Politics


Iraq to create new Comms and Informatics Company

The Iraqi Cabinet held its regular weekly meeting in Baghdad on Tuesday under the chairmanship of Prime Minister Haider Al-Abadi.

The Cabinet:

  • discussed public services in Basra, and received briefings on federal and local efforts to improve water and other essential services in the province.
  • received briefings on delivery of essential services in other regions of Iraq, with a focus on southern provinces.
  • discussed maintenance and upgrade works to several key bridges in Dhi Qar, Al-Muthana and Babylon provinces, and authorised the Ministry of Construction, Housing and Municipalities to take the necessary measures to complete these projects.
  • discussed internet and telecommunications services in Iraq and voted to merge the State Company for Internet Services and Iraqi Telcommunications and Posts Company (ITPC) into one new company to be known as The General Company for Communications and Informatics.

The Cabinet also discussed the draft federal budget law for next fiscal year.

(Source: Iraqi Govt)

Al-Amiri Withdraws Candidacy for PM

Leader of Iraq’s Badr Organization Hadi al-Amiri withdrew his candidacy for prime minister on Tuesday, putting the country one step closer to forming a government after months of political stagnation.

Amiri heads the Fath (Conquest) Alliance, an electoral bloc which came in second in May’s national election. His coalition has been vying to build the largest bloc which would form the government, with him as prime minister.

“I would like to announce to the dear Iraqi people the withdrawal of my candidacy for prime minister, to open the way for serious dialogue to elect a prime minister and his government according to the vision of the Supreme religious authority,” he said in a news conference, Reuters reported.

Amiri’s Alliance has been in advanced talks with cleric Moqtada al-Sadr to form a new alliance in recent days.

(Source: Tasnim, under Creative Commons licence)

Abadi under fire from Pro-Iran Political Factions

By Mustafa Saadoun for Al Monitor. Any opinions expressed here are those of the author and do not necessarily reflect the views of Iraq Business News.

Tension is rising in the conflict between embattled Iraqi Prime Minister Haider al-Abadi and the Popular Mobilization Units (PMU), as the United States and Iran vie for influence in the new government that lawmakers are struggling to form in Baghdad.

Legislators are still arguing over which coalition of political parties holds the majority of parliament seats; the top group will select the new Cabinet. The United States would like to see Abadi appointed for a second term as prime minister, but he is strongly opposed by members of the Fatah Alliance, which includes pro-Iranian factions of the PMU.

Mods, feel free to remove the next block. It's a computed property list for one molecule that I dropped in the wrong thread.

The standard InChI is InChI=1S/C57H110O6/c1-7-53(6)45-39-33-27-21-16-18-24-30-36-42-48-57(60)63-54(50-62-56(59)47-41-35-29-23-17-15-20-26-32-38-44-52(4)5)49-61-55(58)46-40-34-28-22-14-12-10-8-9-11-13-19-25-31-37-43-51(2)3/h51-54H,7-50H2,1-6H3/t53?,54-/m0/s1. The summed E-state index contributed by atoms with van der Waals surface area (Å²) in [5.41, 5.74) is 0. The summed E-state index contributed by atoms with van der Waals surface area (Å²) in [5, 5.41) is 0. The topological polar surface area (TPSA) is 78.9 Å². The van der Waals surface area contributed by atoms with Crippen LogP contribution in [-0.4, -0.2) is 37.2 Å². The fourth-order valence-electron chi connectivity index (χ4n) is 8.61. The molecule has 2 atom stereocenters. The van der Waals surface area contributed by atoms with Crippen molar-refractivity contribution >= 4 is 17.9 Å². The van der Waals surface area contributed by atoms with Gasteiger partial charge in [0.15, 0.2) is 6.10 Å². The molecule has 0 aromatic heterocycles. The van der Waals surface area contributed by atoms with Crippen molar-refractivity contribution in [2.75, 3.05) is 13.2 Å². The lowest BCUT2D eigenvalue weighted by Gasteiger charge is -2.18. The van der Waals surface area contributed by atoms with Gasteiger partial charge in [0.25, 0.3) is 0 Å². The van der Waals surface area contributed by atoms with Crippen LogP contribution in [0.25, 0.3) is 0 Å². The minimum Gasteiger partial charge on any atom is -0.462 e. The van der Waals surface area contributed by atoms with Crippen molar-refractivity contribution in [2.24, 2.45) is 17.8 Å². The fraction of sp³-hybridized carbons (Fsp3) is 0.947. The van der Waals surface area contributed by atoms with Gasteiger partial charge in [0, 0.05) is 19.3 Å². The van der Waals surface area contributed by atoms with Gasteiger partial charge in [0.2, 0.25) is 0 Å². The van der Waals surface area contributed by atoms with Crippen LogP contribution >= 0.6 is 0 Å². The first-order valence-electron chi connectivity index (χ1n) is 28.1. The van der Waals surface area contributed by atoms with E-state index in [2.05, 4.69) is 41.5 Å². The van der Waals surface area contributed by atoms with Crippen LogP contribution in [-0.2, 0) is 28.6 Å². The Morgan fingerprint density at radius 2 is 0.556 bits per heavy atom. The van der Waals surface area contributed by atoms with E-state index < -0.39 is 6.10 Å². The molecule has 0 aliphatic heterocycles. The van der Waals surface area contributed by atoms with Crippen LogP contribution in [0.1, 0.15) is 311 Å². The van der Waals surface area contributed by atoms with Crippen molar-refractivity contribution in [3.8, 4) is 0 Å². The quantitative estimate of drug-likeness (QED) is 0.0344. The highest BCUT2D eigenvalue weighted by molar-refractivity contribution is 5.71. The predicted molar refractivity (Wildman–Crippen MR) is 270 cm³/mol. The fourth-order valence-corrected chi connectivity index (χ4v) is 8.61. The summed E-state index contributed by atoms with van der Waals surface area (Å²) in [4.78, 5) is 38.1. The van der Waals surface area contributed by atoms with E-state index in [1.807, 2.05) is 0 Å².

Anti-Abadi sentiment is escalating, compounded by rioting in Basra — even as Abadi announced Sept. 13 he would immediately begin implementing development projects to help remedy the dire situation there. Basra, Iraq’s main port, is suffering from a lack of basic services. Tens of thousands of citizens have filled hospitals, sickened by drinking water that is heavily polluted and high in salinity. Abadi promised a new water-pumping system as well as filtration projects.

Click here to read the full story.

Video: Are Pro-Iran Parties on the rise in Iraq?

From Al Jazeera. Any opinions expressed are those of the authors, and do not necessarily reflect the views of Iraq Business News.

Iraqis could finally be getting a working parliament.

On Saturday, MPs elected a new speaker, ending months of political deadlock following May’s election.

But concern is growing that control of Iraq’s politics may be swinging towards pro-Iranian parties.

Al Jazeera’s Rob Matheson reports from Baghdad:

Empowering Women to build Sustainable Peace in Iraq

Empowering women key to building a sustainable peace in Iraq

Over the last few years, Iraq has gone through extraordinary changes, and Iraqis faced a unique set of difficult conditions exacerbated by conflict and terrorism.

Iraqi women in particular have had to bear a heavy burden, including internal displacement, economic hardship, violence and discrimination.

In response to the difficult and unique situation faced by Iraqi women, the Iraqi government in partnership with civil society, women groups and international organisations have developed a set of policies to address gender inequality, and to ensure women’s unhindered and equal participation in building the peaceful and prosperous Iraq that we all aspire to.

One of the most significant measures to empower women is the Iraqi National Action Plan to for women and girls (INAP), which was adopted to implement the United Nations Security Council Resolution 1325 on women, peace and security.

The launch of the INAP in February 2014 was a milestone for Iraq, making the country the first in the Middle East and North Africa region to adopt such a measure.

Resolution 1325 aims to achieve equal participation of women, and to promote gender equality in peace and security decision-making processes.

Iraq’s National Action Plan, which runs through to the end of 2018, sets out several goals to strengthen legal protection for women, identifies actions for increasing women’s participation at all levels in the political process and earmarks several pieces of legislation deemed to violate women’s rights with a view to either amending or repealing them.

And although the current National Action Plan does not specifically address some key areas such as women’s participation in conflict resolution and reconciliation, it remains a significant and timely policy reflecting the determination of the Iraqi government to address gender inequality in Iraq.